However in one 24-hour period this week, the daily number of active cases locally jumped. The jump is a reflection of a statewide, upward trend linked to the Delta variant of COVID-19, which is now starting to look like a spike.
"We're pretty concerned, at the Health Department. Its something we are watching real closely," said Chris Van Deusen with the Texas Department of State Health Services.
In its daily COVID-19 report, DSHS counted 2,613 new cases on Tuesday, a number that dropped to 2,154 on Wednesday. There were also 2,436 hospitalizations on Tuesday, while numbers for Wednesday were not immediately available.
It’s a big jump from what was happening during the spring when COVID-19 restrictions were lifted and businesses were reopening. For example on June 1st, there were 94 confirmed cases and on June 27th, the daily number of hospitalizations dropped to 1,428.
There were a lot more cases back in the winter, when overflow hospitals were set up and the state counted well over 10,000 people in a hospital on a given day.
"I dont know if there is any reason to believe we are going to get back to that level because vaccinations have gone up, so much," said Van Deusen.
What's happening may not be a winter rebound, but health officials say they want to reverse the current trend. Doing that involves convincing people the threat is not over.
"The number one thing, of course is to get vaccinated. We need as many people to get vaccinated, and follow up and get your second dose," said Van Deusen.
Even people who had all their shots are advised not to lower their guard. The Delta variant is aggressive and there are reports that some people who have been vaccinated have gotten mild cases of the virus.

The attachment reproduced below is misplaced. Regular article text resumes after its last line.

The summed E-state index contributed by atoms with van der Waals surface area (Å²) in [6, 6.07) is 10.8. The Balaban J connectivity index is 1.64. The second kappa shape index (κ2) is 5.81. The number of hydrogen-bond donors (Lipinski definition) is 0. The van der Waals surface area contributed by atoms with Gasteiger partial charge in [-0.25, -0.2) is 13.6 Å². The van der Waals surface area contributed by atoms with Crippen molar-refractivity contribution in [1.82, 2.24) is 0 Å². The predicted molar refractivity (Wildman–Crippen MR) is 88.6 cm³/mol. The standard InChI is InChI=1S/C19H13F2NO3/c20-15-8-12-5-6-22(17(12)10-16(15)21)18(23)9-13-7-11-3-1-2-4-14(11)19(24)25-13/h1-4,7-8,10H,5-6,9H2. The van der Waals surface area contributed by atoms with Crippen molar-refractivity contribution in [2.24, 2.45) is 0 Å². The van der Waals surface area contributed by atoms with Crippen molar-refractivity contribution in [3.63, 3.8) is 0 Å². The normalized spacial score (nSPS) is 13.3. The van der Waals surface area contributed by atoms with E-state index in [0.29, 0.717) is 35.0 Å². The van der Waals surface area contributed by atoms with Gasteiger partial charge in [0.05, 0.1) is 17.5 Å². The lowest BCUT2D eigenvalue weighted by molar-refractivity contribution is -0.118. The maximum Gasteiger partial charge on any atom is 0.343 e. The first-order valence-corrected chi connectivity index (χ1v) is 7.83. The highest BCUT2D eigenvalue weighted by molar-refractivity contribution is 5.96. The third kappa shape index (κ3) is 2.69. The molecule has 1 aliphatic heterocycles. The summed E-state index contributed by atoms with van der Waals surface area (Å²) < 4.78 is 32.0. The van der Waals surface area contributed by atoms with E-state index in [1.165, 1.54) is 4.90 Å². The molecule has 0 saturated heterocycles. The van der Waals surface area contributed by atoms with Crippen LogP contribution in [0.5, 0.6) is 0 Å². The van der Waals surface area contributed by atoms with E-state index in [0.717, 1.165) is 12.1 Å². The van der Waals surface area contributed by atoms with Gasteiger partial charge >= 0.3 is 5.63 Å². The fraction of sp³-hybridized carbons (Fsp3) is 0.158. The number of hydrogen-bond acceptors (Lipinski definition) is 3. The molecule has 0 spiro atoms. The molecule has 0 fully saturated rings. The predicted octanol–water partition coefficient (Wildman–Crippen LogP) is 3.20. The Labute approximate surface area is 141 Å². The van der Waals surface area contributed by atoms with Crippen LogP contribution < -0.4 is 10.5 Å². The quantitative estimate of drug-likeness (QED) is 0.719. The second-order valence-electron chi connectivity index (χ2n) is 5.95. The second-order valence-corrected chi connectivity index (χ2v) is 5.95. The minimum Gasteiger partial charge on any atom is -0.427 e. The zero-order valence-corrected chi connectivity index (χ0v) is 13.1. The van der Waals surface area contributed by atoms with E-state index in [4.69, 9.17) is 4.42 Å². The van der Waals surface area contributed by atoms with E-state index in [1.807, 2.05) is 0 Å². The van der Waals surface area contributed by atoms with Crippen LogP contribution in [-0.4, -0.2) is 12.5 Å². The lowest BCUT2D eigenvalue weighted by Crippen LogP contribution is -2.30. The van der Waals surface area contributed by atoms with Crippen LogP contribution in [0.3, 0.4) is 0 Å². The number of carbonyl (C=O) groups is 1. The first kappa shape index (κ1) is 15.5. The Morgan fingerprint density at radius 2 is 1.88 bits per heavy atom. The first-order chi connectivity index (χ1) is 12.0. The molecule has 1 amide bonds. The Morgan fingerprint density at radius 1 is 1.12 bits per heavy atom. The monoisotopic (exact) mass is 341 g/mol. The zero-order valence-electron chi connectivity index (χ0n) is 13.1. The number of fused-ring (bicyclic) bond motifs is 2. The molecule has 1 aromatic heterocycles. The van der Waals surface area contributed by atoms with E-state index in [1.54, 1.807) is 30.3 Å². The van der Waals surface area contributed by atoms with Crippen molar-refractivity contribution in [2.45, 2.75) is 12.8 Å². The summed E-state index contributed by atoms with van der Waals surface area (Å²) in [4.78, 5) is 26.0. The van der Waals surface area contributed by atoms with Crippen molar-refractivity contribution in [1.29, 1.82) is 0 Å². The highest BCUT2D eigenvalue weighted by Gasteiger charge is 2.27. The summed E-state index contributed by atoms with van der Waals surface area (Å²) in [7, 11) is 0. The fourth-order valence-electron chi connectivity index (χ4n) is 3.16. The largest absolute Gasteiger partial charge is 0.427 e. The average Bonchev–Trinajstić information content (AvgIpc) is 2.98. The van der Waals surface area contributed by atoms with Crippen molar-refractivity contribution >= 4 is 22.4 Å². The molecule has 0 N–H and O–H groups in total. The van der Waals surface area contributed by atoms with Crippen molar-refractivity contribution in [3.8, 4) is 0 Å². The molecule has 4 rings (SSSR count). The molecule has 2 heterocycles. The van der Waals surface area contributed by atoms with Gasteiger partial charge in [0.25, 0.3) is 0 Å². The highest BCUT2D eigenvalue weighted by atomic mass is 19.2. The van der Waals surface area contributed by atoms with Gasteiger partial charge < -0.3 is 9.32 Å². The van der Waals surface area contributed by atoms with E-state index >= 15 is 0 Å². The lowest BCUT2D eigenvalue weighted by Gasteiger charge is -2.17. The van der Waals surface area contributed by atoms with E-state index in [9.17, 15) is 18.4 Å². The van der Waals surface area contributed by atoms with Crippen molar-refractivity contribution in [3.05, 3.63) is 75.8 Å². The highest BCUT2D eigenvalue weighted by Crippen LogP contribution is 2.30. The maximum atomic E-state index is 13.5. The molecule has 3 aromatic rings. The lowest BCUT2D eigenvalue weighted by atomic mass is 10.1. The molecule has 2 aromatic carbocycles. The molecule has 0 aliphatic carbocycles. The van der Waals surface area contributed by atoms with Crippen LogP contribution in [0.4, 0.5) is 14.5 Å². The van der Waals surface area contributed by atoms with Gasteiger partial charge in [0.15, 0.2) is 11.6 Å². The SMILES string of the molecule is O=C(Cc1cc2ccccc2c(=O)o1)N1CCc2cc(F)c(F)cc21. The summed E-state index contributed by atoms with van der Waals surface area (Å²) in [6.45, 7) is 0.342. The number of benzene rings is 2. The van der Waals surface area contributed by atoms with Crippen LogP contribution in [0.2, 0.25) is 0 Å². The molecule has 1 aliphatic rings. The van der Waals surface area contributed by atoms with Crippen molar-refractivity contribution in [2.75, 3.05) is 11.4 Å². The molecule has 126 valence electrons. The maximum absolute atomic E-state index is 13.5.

Vaccination outreach campaigns are now stepping up to address the Delta variant spike but also in recognition that the new school year is approaching. In response to the uptick in cases and the upcoming school year, the operators of several local clinics decided to ramp up a treatment option.
"This is certainly preventative, this is no way, shape or form, panic," said Jen Stratton with Family Hospital Systems.
Inside a secured area at a FHS family ER clinic in Cedar Park, monoclonal antibody IV infusions are given. Administrators with the Family Hospital Systems have started purchasing additional doses in order to build a stockpile.
"Especially now that this treatment is approved for the 12 to 17 population, we can only see benefit in making sure we have enough on hand for any eventuality," said Stratton.
So far this month FHS at all of its clinics has provided 14 monoclonal antibody IVs. Since January, 187 patients have been treated.
What remains unknown is what will happen this fall as younger children return to school. For them, there is no opportunity for a vaccine, or antibody IVs - and state officials have prevented mask mandates in schools.
Fully vaccinated teachers and students don't need masks, CDC says
Austin Public Health monitoring Delta variant of COVID-19
COVID-19 cases, deaths are rising again globally, WHO reports
New daily COVID-19 cases in US have doubled in past 3 weeks
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